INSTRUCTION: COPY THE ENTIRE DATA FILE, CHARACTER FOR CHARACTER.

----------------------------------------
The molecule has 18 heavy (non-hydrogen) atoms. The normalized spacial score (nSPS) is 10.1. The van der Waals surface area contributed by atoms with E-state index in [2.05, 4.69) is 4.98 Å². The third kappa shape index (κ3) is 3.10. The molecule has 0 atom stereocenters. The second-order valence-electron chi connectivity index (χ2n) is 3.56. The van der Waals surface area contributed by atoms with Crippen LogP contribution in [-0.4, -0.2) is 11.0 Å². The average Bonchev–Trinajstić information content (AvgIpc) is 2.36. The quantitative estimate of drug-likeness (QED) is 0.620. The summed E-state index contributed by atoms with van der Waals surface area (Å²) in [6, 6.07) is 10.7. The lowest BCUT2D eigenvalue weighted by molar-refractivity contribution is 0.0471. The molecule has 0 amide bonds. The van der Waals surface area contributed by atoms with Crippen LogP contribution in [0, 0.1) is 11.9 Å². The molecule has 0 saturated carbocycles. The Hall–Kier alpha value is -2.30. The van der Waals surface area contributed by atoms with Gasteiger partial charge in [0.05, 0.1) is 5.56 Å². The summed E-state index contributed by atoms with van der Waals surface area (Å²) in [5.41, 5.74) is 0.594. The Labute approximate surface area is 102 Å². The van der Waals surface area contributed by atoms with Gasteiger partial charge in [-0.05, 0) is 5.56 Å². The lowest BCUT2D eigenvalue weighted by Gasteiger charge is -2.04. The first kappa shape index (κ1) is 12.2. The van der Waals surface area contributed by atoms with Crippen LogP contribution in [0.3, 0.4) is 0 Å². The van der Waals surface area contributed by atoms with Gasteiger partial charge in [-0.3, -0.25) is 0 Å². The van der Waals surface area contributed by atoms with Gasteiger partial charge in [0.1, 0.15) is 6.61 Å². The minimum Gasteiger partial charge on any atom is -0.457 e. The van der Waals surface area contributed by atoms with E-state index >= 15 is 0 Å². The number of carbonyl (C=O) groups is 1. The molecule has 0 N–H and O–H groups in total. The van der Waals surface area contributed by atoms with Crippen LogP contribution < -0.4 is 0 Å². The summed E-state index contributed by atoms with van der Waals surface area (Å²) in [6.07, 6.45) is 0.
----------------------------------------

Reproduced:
The molecule has 18 heavy (non-hydrogen) atoms. The normalized spacial score (nSPS) is 10.1. The van der Waals surface area contributed by atoms with E-state index in [2.05, 4.69) is 4.98 Å². The third kappa shape index (κ3) is 3.10. The molecule has 0 atom stereocenters. The second-order valence-electron chi connectivity index (χ2n) is 3.56. The van der Waals surface area contributed by atoms with Crippen LogP contribution in [-0.4, -0.2) is 11.0 Å². The average Bonchev–Trinajstić information content (AvgIpc) is 2.36. The quantitative estimate of drug-likeness (QED) is 0.620. The summed E-state index contributed by atoms with van der Waals surface area (Å²) in [6, 6.07) is 10.7. The lowest BCUT2D eigenvalue weighted by molar-refractivity contribution is 0.0471. The molecule has 0 amide bonds. The van der Waals surface area contributed by atoms with Crippen LogP contribution in [0, 0.1) is 11.9 Å². The molecule has 0 saturated carbocycles. The Hall–Kier alpha value is -2.30. The van der Waals surface area contributed by atoms with Gasteiger partial charge in [0.05, 0.1) is 5.56 Å². The summed E-state index contributed by atoms with van der Waals surface area (Å²) in [5.41, 5.74) is 0.594. The Labute approximate surface area is 102 Å². The van der Waals surface area contributed by atoms with Gasteiger partial charge in [-0.05, 0) is 5.56 Å². The lowest BCUT2D eigenvalue weighted by Gasteiger charge is -2.04. The first kappa shape index (κ1) is 12.2. The van der Waals surface area contributed by atoms with Crippen LogP contribution in [0.3, 0.4) is 0 Å². The van der Waals surface area contributed by atoms with Gasteiger partial charge in [-0.3, -0.25) is 0 Å². The van der Waals surface area contributed by atoms with Gasteiger partial charge in [0.1, 0.15) is 6.61 Å². The minimum Gasteiger partial charge on any atom is -0.457 e. The van der Waals surface area contributed by atoms with E-state index >= 15 is 0 Å². The number of carbonyl (C=O) groups is 1. The molecule has 0 N–H and O–H groups in total. The van der Waals surface area contributed by atoms with Crippen LogP contribution < -0.4 is 0 Å². The summed E-state index contributed by atoms with van der Waals surface area (Å²) in [6.07, 6.45) is 0.